Telehealth represents an incredible step forward in medical technology. As a telehealth doctor, you represent the front line of healthcare for folks making their living in the rural parts of the country, and with that comes unique sets of challenges. More Texas-based telehealth providers than ever are being subjected to Medicare audits.
Medicare audits on the rise
It stands to reason that Medicare is auditing more aggressively. As the telehealth industry expands, so too will its regulation. In 2015 alone Medicare spent over $17.5 million dollars on telehealth payments, truly eclipsing the roughly $60,000 paid in 2001.
In this same year, The U.S. Department of Health & Human Services and the Office of Inspector General audited nearly 200,000 telehealth claims totaling $13.8 million paid for by Medicare. In a stratified random sample of 100 claims, over 30 percent were found to not meet Medicare’s requirements, totaling an estimated $3.7 million the company would not have needed to pay.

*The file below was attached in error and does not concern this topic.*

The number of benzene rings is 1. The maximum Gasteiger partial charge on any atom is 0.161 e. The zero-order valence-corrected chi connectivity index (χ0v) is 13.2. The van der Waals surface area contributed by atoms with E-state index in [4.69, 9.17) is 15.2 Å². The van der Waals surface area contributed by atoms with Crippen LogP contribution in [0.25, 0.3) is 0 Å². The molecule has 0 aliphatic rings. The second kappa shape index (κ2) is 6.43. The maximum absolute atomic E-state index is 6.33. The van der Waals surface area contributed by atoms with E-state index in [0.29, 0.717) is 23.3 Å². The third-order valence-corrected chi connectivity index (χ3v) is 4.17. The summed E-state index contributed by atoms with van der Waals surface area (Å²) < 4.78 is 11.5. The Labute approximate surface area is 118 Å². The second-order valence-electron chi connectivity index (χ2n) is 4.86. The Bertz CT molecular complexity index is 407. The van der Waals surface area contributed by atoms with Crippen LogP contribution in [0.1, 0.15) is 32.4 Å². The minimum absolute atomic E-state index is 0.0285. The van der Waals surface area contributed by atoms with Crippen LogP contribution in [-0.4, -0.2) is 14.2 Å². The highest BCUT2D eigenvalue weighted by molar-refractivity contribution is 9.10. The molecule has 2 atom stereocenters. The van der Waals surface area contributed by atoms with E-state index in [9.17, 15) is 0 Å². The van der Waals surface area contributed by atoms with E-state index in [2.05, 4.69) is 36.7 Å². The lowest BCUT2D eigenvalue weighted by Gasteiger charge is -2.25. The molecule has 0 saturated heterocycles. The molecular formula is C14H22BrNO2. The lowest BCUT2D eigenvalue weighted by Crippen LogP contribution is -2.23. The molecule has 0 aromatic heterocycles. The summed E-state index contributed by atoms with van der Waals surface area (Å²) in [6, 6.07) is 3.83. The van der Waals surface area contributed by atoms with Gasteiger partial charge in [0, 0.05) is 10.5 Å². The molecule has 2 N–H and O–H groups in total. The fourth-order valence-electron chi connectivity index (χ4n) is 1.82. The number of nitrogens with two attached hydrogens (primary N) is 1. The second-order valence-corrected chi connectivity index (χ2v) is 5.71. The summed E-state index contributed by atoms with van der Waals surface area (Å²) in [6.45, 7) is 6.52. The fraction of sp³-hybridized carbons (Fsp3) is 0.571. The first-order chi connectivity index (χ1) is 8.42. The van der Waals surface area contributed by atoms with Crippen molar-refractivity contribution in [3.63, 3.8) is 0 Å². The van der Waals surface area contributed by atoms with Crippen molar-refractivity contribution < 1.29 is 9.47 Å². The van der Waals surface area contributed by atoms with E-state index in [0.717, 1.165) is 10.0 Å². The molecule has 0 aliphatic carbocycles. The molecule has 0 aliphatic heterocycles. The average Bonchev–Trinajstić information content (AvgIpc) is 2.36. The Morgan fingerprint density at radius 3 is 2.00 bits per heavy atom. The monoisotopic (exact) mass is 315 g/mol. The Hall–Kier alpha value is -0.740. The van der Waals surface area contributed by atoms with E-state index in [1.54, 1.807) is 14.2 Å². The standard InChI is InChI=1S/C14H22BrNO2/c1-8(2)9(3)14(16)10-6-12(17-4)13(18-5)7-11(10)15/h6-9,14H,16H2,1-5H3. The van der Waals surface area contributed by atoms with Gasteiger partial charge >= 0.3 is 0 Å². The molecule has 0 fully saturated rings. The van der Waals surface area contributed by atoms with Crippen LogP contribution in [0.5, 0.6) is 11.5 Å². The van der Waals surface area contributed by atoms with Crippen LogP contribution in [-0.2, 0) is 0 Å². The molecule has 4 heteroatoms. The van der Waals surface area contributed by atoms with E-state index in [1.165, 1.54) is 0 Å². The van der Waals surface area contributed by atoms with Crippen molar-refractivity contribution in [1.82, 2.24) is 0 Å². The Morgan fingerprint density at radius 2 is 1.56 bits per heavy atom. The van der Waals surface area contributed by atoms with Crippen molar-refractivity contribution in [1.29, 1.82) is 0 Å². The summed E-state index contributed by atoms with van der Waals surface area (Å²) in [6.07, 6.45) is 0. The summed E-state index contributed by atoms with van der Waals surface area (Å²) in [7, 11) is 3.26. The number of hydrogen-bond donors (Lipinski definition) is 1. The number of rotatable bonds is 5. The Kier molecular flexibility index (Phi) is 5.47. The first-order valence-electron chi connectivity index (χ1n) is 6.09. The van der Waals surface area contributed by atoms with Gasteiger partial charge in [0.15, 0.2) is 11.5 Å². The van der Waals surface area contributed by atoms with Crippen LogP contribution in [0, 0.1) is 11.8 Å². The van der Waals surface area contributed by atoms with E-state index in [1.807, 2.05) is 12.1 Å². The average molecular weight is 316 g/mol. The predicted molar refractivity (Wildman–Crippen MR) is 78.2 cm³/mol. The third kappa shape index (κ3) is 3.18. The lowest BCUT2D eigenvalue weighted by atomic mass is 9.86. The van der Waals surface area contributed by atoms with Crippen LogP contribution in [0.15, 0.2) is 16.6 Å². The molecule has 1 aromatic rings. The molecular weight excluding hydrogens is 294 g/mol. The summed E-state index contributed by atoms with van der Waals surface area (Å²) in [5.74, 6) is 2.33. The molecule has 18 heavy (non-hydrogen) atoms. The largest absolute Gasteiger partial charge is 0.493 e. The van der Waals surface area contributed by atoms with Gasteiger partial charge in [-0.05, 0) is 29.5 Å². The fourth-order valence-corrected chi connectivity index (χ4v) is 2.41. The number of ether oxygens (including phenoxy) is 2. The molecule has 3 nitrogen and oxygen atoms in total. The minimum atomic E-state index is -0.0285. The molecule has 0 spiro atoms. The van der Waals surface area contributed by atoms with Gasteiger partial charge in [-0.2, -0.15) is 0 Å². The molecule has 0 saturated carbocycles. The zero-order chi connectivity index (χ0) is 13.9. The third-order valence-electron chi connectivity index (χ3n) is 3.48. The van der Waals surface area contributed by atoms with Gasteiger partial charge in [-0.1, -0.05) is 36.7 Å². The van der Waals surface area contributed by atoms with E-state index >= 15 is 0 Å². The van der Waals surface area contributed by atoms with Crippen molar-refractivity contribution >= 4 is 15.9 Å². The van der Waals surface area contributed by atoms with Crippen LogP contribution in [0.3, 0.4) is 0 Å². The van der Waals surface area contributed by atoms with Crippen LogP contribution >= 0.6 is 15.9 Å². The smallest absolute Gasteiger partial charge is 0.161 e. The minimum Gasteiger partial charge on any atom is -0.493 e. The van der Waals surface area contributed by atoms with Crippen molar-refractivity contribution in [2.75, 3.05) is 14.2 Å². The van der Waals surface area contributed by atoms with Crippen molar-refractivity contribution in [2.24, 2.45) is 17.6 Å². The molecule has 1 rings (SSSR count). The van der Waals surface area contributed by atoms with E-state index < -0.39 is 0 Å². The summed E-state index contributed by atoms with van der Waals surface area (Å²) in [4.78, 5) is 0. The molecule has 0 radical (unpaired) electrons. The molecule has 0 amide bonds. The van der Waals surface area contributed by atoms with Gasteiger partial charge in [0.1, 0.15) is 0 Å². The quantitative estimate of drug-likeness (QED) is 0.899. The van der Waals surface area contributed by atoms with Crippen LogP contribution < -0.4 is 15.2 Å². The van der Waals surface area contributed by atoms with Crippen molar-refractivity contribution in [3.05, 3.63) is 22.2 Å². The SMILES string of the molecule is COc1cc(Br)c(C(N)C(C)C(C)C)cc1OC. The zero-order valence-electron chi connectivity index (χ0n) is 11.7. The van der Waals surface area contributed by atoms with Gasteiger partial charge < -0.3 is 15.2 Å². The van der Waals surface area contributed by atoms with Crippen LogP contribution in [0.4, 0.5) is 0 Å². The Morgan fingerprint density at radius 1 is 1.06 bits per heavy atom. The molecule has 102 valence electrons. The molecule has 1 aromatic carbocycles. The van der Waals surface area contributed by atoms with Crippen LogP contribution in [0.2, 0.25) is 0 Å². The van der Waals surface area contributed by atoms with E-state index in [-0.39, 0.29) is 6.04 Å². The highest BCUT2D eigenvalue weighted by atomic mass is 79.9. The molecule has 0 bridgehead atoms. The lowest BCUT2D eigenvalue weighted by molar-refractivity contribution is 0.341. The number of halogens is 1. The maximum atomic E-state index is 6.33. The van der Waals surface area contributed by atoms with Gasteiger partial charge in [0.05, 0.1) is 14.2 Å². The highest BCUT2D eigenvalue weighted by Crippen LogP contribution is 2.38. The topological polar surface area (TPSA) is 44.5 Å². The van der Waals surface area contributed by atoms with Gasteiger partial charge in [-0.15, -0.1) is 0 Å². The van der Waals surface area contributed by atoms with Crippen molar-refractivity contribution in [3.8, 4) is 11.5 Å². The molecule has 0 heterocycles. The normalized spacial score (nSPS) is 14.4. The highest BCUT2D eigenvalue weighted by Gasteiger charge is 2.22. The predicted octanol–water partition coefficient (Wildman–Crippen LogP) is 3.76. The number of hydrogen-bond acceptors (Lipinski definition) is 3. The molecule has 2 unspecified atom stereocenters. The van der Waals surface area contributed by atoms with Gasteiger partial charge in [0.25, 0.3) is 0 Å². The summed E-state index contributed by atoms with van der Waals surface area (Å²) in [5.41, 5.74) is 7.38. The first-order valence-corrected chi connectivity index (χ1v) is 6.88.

Of the ineligible claims, the majority wound up being rejected because the patient received services at nonrural originating sites. Several others were billed by ineligible providers, and others still were ineligible because the services were conducted with an unallowable means of communication.
If you’re being audited
This, understandably, may be a frightening prospect. As a telehealth provider, your primary concern most often lies with helping your patient. Learning that you could face severe financial penalties or criminal charges because you misread your patient’s location or used the wrong teleconference app no doubt gives serious pause.
Medicare audits often come completely without warning. Most times you’ll be going about your practice, the same as any other day, when you’re suddenly blindsided by an auditor’s letter requesting additional documents. There are very few formal laws on this procedure, and it is largely unregulated, making it quite an intimidating situation.
You don’t have to go it alone if you’ve been contacted by an auditor. A skilled attorney is a key asset in these situations – they can advise you on the best practices and best strategies for dealing with Medicare. Whether you’re facing a full or partial audit, a lawyer will help you every step of the way.